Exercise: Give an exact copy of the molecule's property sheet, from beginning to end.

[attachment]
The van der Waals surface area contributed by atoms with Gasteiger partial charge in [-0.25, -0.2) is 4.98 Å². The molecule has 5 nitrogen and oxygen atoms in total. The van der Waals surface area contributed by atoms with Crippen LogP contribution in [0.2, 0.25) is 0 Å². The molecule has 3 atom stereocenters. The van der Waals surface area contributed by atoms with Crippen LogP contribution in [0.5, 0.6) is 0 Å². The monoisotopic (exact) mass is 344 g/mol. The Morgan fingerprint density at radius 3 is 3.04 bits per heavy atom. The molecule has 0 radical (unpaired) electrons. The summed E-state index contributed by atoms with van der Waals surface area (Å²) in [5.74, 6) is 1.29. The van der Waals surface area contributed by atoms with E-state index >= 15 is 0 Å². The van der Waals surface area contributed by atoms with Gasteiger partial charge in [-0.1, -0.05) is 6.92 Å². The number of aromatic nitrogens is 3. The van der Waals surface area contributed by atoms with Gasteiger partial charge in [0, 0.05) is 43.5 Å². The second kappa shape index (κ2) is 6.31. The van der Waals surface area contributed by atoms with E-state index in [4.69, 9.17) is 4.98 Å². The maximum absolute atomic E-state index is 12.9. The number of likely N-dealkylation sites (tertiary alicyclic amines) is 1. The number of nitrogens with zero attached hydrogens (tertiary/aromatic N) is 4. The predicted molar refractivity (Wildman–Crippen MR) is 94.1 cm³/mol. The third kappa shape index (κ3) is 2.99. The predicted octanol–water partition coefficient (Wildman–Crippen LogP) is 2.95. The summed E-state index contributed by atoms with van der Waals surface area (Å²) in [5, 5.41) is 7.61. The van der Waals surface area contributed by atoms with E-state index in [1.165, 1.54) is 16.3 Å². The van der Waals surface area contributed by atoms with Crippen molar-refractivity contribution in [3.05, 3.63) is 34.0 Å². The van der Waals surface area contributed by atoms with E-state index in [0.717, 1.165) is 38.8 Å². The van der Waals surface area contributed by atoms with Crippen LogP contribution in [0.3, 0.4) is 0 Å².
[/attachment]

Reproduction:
The van der Waals surface area contributed by atoms with Gasteiger partial charge in [-0.25, -0.2) is 4.98 Å². The molecule has 5 nitrogen and oxygen atoms in total. The van der Waals surface area contributed by atoms with Crippen LogP contribution in [0.2, 0.25) is 0 Å². The molecule has 3 atom stereocenters. The van der Waals surface area contributed by atoms with Crippen LogP contribution in [0.5, 0.6) is 0 Å². The monoisotopic (exact) mass is 344 g/mol. The Morgan fingerprint density at radius 3 is 3.04 bits per heavy atom. The molecule has 0 radical (unpaired) electrons. The summed E-state index contributed by atoms with van der Waals surface area (Å²) in [5.74, 6) is 1.29. The van der Waals surface area contributed by atoms with E-state index >= 15 is 0 Å². The van der Waals surface area contributed by atoms with Gasteiger partial charge in [-0.1, -0.05) is 6.92 Å². The number of aromatic nitrogens is 3. The van der Waals surface area contributed by atoms with Gasteiger partial charge in [0, 0.05) is 43.5 Å². The second kappa shape index (κ2) is 6.31. The van der Waals surface area contributed by atoms with E-state index in [4.69, 9.17) is 4.98 Å². The maximum absolute atomic E-state index is 12.9. The number of likely N-dealkylation sites (tertiary alicyclic amines) is 1. The number of nitrogens with zero attached hydrogens (tertiary/aromatic N) is 4. The predicted molar refractivity (Wildman–Crippen MR) is 94.1 cm³/mol. The third kappa shape index (κ3) is 2.99. The predicted octanol–water partition coefficient (Wildman–Crippen LogP) is 2.95. The summed E-state index contributed by atoms with van der Waals surface area (Å²) in [5, 5.41) is 7.61. The van der Waals surface area contributed by atoms with E-state index in [1.165, 1.54) is 16.3 Å². The van der Waals surface area contributed by atoms with Crippen molar-refractivity contribution in [3.05, 3.63) is 34.0 Å². The van der Waals surface area contributed by atoms with E-state index in [0.717, 1.165) is 38.8 Å². The van der Waals surface area contributed by atoms with Crippen LogP contribution in [0.3, 0.4) is 0 Å².